This is a little bit of Information that's a part of our listing information for the Welo Opal. People need to take note that the Welo opal is already accepted and in use in the high end jewelry market. If you are afraid to learn how to cut the Welo, then you need to stick with what you are currently doing as the learning curve can be costly. There are already many successful cutters of Welo opal out there making good money producing world class stones for jewelry and the market is getting hotter for this super gemstone. We currently have Australian opal miners from several locations that are learning to cut the Welo and are currently purchasing rough in large quantities from us and other miner direct sources. The Aussies are catching on to the hottest and newest trend in top quality opals. Those that are in denial and those that are still trying to create doubt about the Welo will be left behind. The Welo is turning the opal industry on its ears...this is a fact! The Welo can be tricky to cut, but not hard to master. The are several ways to cut this opal with success....please do not use oil of any kind. The welo opals have different levels of porosity and will absorb the oil and dull the color if in contact for extended periods. If you want world class color and brilliance stay away from prolonged contact with oil. We are in the process of collaborating with our other cutters to produce a fairly comprehensive cutting guide for the Welo opal specifically that will be out sometime before the end of the year. We have master cutters of Welo in the United States, Ethiopia and India. Together,we have cabbed and facet cut may kilos of Welo opal since this new find was discovered.
Below is the information that is posted with our Welo auctions...just some basics.


ETHIOPIAN WELO DESERT OPAL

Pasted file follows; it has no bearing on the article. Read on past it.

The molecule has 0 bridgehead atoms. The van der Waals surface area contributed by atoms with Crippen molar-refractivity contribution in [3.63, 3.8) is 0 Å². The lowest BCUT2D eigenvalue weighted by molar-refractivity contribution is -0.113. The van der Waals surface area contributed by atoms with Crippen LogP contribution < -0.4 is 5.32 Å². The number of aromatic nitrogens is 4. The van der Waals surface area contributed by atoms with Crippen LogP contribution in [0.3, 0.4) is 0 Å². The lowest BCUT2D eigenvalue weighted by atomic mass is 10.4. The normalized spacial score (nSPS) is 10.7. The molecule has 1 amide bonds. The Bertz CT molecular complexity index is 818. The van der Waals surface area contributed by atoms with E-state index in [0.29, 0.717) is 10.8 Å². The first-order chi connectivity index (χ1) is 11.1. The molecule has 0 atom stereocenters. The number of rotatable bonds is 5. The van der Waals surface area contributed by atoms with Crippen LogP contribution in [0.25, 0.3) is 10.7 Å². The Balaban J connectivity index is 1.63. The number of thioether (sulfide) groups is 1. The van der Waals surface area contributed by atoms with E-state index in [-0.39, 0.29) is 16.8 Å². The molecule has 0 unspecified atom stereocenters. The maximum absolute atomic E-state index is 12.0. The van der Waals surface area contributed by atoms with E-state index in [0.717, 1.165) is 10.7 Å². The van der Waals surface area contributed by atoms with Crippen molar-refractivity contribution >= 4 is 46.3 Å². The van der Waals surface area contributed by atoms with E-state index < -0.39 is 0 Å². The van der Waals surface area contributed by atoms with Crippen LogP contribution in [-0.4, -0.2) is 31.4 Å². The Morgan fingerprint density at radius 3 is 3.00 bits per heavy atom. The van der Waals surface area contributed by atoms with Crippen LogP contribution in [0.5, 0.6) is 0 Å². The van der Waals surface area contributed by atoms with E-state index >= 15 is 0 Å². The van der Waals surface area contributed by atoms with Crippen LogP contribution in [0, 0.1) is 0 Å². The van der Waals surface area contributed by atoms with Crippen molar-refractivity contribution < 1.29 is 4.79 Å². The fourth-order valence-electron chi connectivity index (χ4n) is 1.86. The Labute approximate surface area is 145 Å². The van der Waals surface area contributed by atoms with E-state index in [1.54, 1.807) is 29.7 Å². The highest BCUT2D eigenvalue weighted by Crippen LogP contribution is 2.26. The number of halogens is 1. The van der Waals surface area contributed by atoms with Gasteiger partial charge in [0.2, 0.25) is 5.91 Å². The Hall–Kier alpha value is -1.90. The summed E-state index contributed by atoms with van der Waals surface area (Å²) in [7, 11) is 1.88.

This newly discovered Opal found in the Welo deserts of Ethiopia is a new find that is quickly gaining the attention of the opal community. This opal was the hit of the recent Tucson international gem show. Welo opal requires a mountain of patience and some special cutting techniques but the finished result is every bit as stable as the better known Australian opals. The color is brilliant and rivals any top grade opal in the world. Most have a brightness level of at least 4 to 5 on the brightness scale with hot neon multi-color and multiple pattern mix. Welo opal is not generally classified as contra luz opal although I have seen a few. The color play is face up and in a lot of cases, as bright in artificial indoor light as it is in direct sunlight. This opal just loves any light source. This is hydrophane opal which when soaked in water allows the base color to clear up...sometimes highlighting the play-of-color, sometimes making it vanish. The best trait of the Welo hydrophane opal is that when it's dry and polished it can be one of the brightest opals in the world. From my experience, the Welo Desert opal is as stable as the best of all that I have cut in the last 10 years. It can take twice as long to cut a finished stone, but the visual rewards are well worth the time. Different types of opals require specialty care for the beauty you enjoy... Welo opal is no different. No chemicals or detergents...If soaked in water, it will take one to two weeks to completely dry out and return to it original beautiful state. Do not try and accelerate the drying by any artificial means. Do not use ultrasonic cleaning for any opals. The Welo opal is found in the same type of geological formations as the Australian opal. It was discovered in December of 2008 in the sedimentary mines of the Welo desert region of Ethiopia. This is due west of the Gondar Desert(see map). Some call it Gondar desert opal but it is Welo desert opal and called such by the miners and dealers. Welo opal is the most stable opal find in Ethiopia to date. Ethiopian Opals are region specific in character traits just like Australian opals. I have seen the price of this opal rise dramatically over the last few months and it looks as though the price is going to go higher. The mines are currently owned by the Ethiopian government and they are in the middle of changing laws and will be selling these mines to large companies in the very near future.